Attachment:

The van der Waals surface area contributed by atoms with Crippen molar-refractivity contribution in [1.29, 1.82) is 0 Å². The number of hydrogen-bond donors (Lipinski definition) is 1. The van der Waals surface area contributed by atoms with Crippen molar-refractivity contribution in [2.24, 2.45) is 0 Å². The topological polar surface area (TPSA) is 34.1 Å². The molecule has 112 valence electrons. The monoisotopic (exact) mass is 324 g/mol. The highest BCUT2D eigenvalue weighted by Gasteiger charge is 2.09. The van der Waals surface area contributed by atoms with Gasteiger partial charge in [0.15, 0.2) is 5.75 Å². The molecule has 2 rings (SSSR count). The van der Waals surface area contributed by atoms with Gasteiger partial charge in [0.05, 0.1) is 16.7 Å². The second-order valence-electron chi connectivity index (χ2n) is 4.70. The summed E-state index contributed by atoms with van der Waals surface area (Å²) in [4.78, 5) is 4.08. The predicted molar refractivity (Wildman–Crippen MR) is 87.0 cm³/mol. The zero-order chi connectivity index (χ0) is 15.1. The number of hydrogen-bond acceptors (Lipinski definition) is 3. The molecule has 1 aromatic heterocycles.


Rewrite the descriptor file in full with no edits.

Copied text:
The van der Waals surface area contributed by atoms with Crippen molar-refractivity contribution in [1.29, 1.82) is 0 Å². The number of hydrogen-bond donors (Lipinski definition) is 1. The van der Waals surface area contributed by atoms with Crippen molar-refractivity contribution in [2.24, 2.45) is 0 Å². The topological polar surface area (TPSA) is 34.1 Å². The molecule has 112 valence electrons. The monoisotopic (exact) mass is 324 g/mol. The highest BCUT2D eigenvalue weighted by Gasteiger charge is 2.09. The van der Waals surface area contributed by atoms with Gasteiger partial charge in [0.15, 0.2) is 5.75 Å². The molecule has 2 rings (SSSR count). The van der Waals surface area contributed by atoms with Gasteiger partial charge in [0.05, 0.1) is 16.7 Å². The second-order valence-electron chi connectivity index (χ2n) is 4.70. The summed E-state index contributed by atoms with van der Waals surface area (Å²) in [4.78, 5) is 4.08. The predicted molar refractivity (Wildman–Crippen MR) is 87.0 cm³/mol. The zero-order chi connectivity index (χ0) is 15.1. The number of hydrogen-bond acceptors (Lipinski definition) is 3. The molecule has 1 aromatic heterocycles.